La RAI, Radiotelevisione italiana, ha compiuto nel 2014 sessant’anni, avendo inaugurato ufficialmente le trasmissioni il 3 gennaio 1954. Un compleanno che coincide con quello dell’arrivo della tv in Italia. Sessant’anni di storia sono molti, moltissimi se rapportati al calendario della tecnologia. In poco meno di un decennio, grazie ai media digitali, a Internet, la tv ha subito un cambiamento radicale: il passaggio dal tradizionale segnale analogico a quello digitale, per esempio, ha generato nuove dinamiche di fruizione e l’emersione di nuovi immaginari sospesi, come sempre accade, tra l’euforia della scoperta «magica» e il terrore di possibili effetti negativi. Ma per oltre mezzo secolo, la tv è stata il medium egemone del ‘900 e ha svolto un preciso ruolo sociale, alimentando un’esperienza tanto diffusa quanto condivisa per gli spettatori, riassumibile nella semplice espressione: «guardare la tv». Per molto tempo, dunque, guardare la tv è stato come guardare un nuovo mondo, una scoperta di inestimabile valore. Se si vuole provare capire cosa rappresentino sessant’anni di tv, è necessario affrontare la storia del medium abbandonando un filtro che a lungo ha accompagnato il dibattito storiografico sul piccolo schermo: quello della nostalgia. A lungo, l’età del monopolio RAI è stata interpretata come una sorta di età dell’oro, includendo nel suo “canone storico” solo alcuni generi e prodotti dominanti: lo sceneggiato, i programmi educativi e culturali, i grandi varietà di studio. L’archeologia della tv deve però solo farci capire le caratteristiche essenziali della storia del medium in Italia senza mai piegarsi a un filtro interpretativo nostalgico.
I saggi contenuti nel numero 1/2015 Sixty Years of Italian TV. The Medium’s Past and Future (curato da Aldo Grasso) dialogano con i sessant’anni di vita della televisione italiana illuminando in una prospettiva di storia culturale alcune questioni che hanno assunto una rilevanza cruciale nel direzionare il rapido percorso di istituzionalizzazione del piccolo schermo in Italia e poi alcune delle sue principali successive trasformazioni, tenendo in considerazione i diversi livelli intrecciati che, in ognuna delle sue fasi storiche, definiscono il medium (per esempio la programmazione, le visioni ideali della dirigenza, il rapporto con il pubblico televisivo, il sistema economico.
In his recent book, Jerome Bourdon has clearly showed that the ideal type of the “public service” is underlain by different conceptions, perspectives and visions. To understand how this concept, and more generally the “idea of television”, manifests itself in Italy, it is essential to start from the cultures that have a vision of “public service”, and of television itself, and that seek to turn this vision into something concrete. Looking at the first four decades of Italian television history, we can identify two driving forces, that also offer two ways to interpret and relate to the television medium. I refer to them as “control” and “project”. “Control” (control over television) is a continuous attitude that permeates the historical cultures in their approach to television. By “project”, I mean the development of a vision that is broader and richer than the simple concern for “control” but that shares with it the need to “channel” the explosive power of TV to reflect ideal or “ideological” needs, in line with the cultures that these projects have articulated. The essay looks at the period from the 1950s (with the advent of television) to the late 80s and early 90s, pointing out how the different historical cultures have tried both to exert influence and control and to develop specific projects on television.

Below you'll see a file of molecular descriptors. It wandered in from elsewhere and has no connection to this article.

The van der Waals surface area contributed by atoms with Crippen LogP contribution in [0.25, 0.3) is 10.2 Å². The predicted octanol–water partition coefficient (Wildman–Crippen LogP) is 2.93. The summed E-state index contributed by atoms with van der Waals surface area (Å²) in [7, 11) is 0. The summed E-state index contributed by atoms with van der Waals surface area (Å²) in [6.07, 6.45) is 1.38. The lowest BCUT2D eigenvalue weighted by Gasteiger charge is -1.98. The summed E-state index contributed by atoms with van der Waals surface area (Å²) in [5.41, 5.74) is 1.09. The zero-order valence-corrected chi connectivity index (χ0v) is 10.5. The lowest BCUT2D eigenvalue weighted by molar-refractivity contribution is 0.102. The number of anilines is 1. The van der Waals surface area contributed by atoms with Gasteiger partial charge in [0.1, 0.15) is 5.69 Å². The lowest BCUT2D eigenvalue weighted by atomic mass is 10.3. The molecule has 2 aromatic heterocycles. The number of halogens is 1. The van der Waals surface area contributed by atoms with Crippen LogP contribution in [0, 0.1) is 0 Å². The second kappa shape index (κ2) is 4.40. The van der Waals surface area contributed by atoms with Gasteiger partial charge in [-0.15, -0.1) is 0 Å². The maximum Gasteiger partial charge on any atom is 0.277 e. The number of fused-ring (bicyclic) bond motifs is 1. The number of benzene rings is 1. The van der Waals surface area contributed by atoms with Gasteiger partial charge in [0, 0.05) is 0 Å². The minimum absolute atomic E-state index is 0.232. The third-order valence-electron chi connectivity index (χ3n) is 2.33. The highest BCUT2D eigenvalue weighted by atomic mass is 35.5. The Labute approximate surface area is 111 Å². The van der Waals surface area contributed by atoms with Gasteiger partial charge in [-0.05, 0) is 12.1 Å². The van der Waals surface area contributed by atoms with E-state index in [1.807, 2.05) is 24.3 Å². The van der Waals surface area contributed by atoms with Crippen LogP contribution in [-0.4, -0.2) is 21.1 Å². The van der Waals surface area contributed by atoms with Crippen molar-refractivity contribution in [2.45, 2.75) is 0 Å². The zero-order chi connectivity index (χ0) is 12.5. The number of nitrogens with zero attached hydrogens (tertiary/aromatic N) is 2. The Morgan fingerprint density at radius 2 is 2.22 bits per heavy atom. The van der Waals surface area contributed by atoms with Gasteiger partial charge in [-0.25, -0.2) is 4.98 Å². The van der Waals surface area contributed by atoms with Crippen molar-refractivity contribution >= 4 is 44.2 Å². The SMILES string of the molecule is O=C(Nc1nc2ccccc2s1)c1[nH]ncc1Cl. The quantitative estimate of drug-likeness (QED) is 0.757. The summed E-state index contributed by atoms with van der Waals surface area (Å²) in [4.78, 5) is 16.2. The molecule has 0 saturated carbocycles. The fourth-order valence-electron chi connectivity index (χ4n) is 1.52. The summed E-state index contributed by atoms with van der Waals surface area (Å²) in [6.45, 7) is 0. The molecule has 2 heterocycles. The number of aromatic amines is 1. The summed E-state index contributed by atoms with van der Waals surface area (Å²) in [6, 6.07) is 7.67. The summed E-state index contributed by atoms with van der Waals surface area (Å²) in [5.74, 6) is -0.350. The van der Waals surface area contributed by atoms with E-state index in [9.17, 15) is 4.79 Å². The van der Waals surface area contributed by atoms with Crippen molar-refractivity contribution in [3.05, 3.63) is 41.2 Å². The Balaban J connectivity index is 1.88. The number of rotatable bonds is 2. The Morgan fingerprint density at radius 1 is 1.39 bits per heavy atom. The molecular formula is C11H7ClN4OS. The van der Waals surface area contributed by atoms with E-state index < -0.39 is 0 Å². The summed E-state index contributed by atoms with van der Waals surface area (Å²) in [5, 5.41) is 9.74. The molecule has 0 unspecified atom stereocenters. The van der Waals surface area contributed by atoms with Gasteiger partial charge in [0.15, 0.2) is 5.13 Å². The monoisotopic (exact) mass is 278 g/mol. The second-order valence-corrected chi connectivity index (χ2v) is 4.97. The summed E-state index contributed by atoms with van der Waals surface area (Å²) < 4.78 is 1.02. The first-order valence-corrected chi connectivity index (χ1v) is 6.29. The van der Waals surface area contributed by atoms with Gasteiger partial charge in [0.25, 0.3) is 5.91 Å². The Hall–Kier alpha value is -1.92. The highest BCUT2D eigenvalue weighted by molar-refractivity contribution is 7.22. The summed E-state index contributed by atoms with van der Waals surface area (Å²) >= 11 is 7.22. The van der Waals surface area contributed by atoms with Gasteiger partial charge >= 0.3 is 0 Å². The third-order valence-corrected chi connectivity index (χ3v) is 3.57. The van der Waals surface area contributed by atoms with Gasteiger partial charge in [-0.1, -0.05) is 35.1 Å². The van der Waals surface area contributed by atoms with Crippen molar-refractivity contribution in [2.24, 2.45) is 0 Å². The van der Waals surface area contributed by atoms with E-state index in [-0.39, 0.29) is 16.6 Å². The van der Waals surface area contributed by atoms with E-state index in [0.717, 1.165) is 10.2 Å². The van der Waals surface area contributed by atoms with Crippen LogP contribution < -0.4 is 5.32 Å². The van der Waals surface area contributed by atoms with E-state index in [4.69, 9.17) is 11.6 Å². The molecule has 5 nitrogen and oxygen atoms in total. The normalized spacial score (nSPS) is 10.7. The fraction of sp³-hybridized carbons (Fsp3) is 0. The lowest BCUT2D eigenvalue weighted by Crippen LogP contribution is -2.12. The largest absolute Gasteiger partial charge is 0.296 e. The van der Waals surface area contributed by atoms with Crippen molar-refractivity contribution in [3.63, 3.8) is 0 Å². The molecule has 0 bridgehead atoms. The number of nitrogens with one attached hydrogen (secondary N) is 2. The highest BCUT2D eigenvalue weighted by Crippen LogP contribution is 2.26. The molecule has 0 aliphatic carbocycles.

The essay traces the history of US sitcom genre on Italian television, highlighting the different stages that have occurred across the 60 years of its development: the failed stunt of I Love Lucy and the subsequent disappearance of the genre in the Sixties; the shaping of US sitcoms as programming mainly intended for children and teenagers, with titles as Happy Days becoming part of tv dei ragazzi in the middle of the Seventies; the abundance of half-hour series on commercial television and their consequent reappearance on PSB across the Eighties; the ‘Italianization’ process that has affected many shows in the Nineties; lastly, the diffusion and dispersion of sitcoms in contemporary multichannel scenario. Building on the basis of the historical work on both situation comedy and Italian television, this contribution aims to connect the ‘double history’ of the genre in the two countries, articulated through direct reflections and big distortions, and to highlight as well the ‘mediation’ role of both the destination culture and the Italian TV and media system. The analysis of such a marginal phenomenon could nevertheless provide useful insights on the dynamics of circulation and adaptation of TV products, genres and imaginaries, and put into spotlight the ideas, pre-comprehensions and working habits of the national television industry and the tastes, needs and expectations of the audience, which are both culturally and historically grounded.
When the Italian television started its regular programming, in January 1954, only a few of its spectators could appreciate the brand new experience of viewing in the cosiness of their homes. In the early stage of the medium, different cultures of television viewing coexisted in Italy for a relatively long period, and the model of collective consumption rooted in public spaces (such as bars, movie theatres, Catholic associations, and political circles) was largely dominant, due to economic issues (the high-price of the technical device), and cultural bias over the new medium, often considered dangerous and dodgy for the stability of the family and the privacy of the domestic life. This paper is aimed to outline the role assumed by the Italian Public Service Broadcasting (RAI) in contrasting the affirmation of a public culture of viewing, stimulating instead the construction of the television as a domestic medium in the stage of its institutionalisation, which lasted approximately until the beginning of the Sixties. Considering a wide array of historical sources (first RAI’s advertising and public campaigns, house organs and leaflets, public speeches of RAI’s first managers), the paper will show how the RAI was deeply interested in promoting a wide diffusion of the TV sets in the private domestic context, in order to maximise the economic profit coming from the license associated to the possession of the set and thus providing economic resources for programming and broadcasting. RAI’s major effort was intended to reassure the Italian citizens, presenting the television set as a harmless device that could enhance the comforts of the modern home in the social context of the Post-War economic boom.